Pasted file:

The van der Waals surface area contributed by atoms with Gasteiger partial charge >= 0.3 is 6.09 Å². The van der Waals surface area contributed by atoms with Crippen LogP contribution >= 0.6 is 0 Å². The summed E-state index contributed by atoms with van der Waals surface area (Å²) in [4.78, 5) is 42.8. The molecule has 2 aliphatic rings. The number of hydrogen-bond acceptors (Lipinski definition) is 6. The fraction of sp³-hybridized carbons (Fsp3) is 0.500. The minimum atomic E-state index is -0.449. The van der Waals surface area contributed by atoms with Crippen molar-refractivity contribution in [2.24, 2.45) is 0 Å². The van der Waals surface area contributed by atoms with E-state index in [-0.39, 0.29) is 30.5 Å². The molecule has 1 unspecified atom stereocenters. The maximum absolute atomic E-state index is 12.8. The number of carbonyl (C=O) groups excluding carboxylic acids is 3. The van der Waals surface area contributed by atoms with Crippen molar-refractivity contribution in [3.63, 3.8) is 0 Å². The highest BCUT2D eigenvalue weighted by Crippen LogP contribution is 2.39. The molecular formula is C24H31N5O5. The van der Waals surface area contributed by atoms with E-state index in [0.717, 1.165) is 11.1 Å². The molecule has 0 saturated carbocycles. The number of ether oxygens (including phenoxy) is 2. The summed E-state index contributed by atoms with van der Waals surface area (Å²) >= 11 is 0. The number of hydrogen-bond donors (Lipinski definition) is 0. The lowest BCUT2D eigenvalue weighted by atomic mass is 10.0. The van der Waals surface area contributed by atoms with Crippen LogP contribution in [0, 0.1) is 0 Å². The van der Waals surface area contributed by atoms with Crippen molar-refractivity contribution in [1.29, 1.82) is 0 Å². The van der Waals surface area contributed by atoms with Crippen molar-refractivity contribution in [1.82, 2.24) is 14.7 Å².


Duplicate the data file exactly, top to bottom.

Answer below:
The van der Waals surface area contributed by atoms with Gasteiger partial charge >= 0.3 is 6.09 Å². The van der Waals surface area contributed by atoms with Crippen LogP contribution >= 0.6 is 0 Å². The summed E-state index contributed by atoms with van der Waals surface area (Å²) in [4.78, 5) is 42.8. The molecule has 2 aliphatic rings. The number of hydrogen-bond acceptors (Lipinski definition) is 6. The fraction of sp³-hybridized carbons (Fsp3) is 0.500. The minimum atomic E-state index is -0.449. The van der Waals surface area contributed by atoms with Crippen molar-refractivity contribution in [2.24, 2.45) is 0 Å². The van der Waals surface area contributed by atoms with E-state index in [-0.39, 0.29) is 30.5 Å². The molecule has 1 unspecified atom stereocenters. The maximum absolute atomic E-state index is 12.8. The number of carbonyl (C=O) groups excluding carboxylic acids is 3. The van der Waals surface area contributed by atoms with Crippen molar-refractivity contribution in [3.63, 3.8) is 0 Å². The highest BCUT2D eigenvalue weighted by Crippen LogP contribution is 2.39. The molecular formula is C24H31N5O5. The van der Waals surface area contributed by atoms with E-state index in [0.717, 1.165) is 11.1 Å². The molecule has 0 saturated carbocycles. The number of ether oxygens (including phenoxy) is 2. The summed E-state index contributed by atoms with van der Waals surface area (Å²) >= 11 is 0. The number of hydrogen-bond donors (Lipinski definition) is 0. The lowest BCUT2D eigenvalue weighted by atomic mass is 10.0. The van der Waals surface area contributed by atoms with Crippen LogP contribution in [0, 0.1) is 0 Å². The van der Waals surface area contributed by atoms with Crippen molar-refractivity contribution in [1.29, 1.82) is 0 Å². The van der Waals surface area contributed by atoms with Crippen molar-refractivity contribution in [1.82, 2.24) is 14.7 Å².